Individualized, collaborative, on-site professional services are central to the success of a child who is deaf or hard of hearing.

At CID, skilled pediatric audiologists, speech-language pathologists, an occupational therapist and a school counselor work with our teachers to ensure each child maintains the best possible learning situation.

“When my daughter has a question about her hearing aids, she walks across the hall to see her audiologist. Now that’s convenient.”


CID is committed to the continuous use of appropriate listening devices for each child. The daily goal is to maximize learning time. To do this, we aim for optimal use of residual hearing with the device being used, whether a cochlear implant, a hearing aid or both.

Annually, our experienced, doctoral-level audiologists give each child a comprehensive audiologic evaluation. Throughout the year, they analyze the students’ devices. They program all hearing aids and cochlear implants on-site, as needed, for our students from birth to age 12. They also provide loaner hearing aids and external cochlear implant components.

CID audiologists maintain classroom sound-field and personal assistive listening systems to ensure the teacher’s voice is easy to understand above typical classroom noise. They also train our teachers in today’s listening technologies to give each student the best possible educational advantage.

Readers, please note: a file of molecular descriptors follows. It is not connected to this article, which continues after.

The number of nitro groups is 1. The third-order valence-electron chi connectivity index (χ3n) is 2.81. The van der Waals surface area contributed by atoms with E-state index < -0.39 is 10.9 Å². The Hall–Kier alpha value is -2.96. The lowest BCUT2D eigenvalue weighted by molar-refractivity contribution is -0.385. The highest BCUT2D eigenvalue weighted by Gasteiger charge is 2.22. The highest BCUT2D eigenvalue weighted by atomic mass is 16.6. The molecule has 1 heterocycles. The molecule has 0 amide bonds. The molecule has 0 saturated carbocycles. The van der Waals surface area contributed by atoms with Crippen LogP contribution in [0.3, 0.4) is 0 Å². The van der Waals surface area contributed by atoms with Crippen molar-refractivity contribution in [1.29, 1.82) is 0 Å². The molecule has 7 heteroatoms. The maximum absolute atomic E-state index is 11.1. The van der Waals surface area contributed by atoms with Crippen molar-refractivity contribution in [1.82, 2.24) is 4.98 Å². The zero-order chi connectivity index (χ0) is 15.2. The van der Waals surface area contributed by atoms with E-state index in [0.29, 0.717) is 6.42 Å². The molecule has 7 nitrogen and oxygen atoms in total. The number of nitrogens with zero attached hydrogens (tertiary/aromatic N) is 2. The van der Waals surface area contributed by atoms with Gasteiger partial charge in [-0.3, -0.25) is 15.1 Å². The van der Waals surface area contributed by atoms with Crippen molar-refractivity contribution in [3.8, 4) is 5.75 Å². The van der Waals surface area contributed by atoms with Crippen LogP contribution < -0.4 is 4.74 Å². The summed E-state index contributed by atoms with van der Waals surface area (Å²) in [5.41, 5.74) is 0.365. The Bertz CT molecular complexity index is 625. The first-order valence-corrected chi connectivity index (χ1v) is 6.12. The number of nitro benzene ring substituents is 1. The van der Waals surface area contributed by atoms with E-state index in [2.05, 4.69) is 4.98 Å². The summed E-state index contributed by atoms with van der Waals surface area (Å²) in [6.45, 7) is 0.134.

Meet our lead audiologists.

Kathy Holtman



Kathy Holtman 

Kathy Holtman, AuD, CCC-A is the coordinator of CID’s pediatric audiology team. She has more than 20 years experience in the field. She began her career as an audiologist in ENT-related medical practices, ambulatory care and hospital settings. Later, she worked in a nonprofit community health clinic.

In 2006, she began working with the pediatric population, which led her to CID in 2007. She earned her AuD at Arizona School of Health Sciences and her master’s degree from Ohio State University. She maintains a Certificate of Clinical Competency in audiology and Missouri State licensure in clinical audiology. She is a Missouri First Steps and Illinois Child and Family Services early intervention provider.

Dr. Holtman also supervises graduate students in the Washington University School of Medicine Program in Audiology and Communication Sciences (PACS). She presents annual workshops for providers working with children with hearing loss.

Lisa S. Davidson

Before assuming her current position as audiology outcomes coordinator in 2014, Lisa Davidson, PhD, CCC-A was CID’s coordinator of pediatric audiology for 10 years. She joined CID in 1987 as an educational and clinical audiologist. She joined the faculty of the CID/Washington University audiology program in 1991 as a lecturer and became an assistant professor in 1996. In 2004, she received a research faculty appointment in the Department of Otolaryngology at Washington University School of Medicine. She continues to conduct research as a member of the CID at Washington University School of Medicine staff.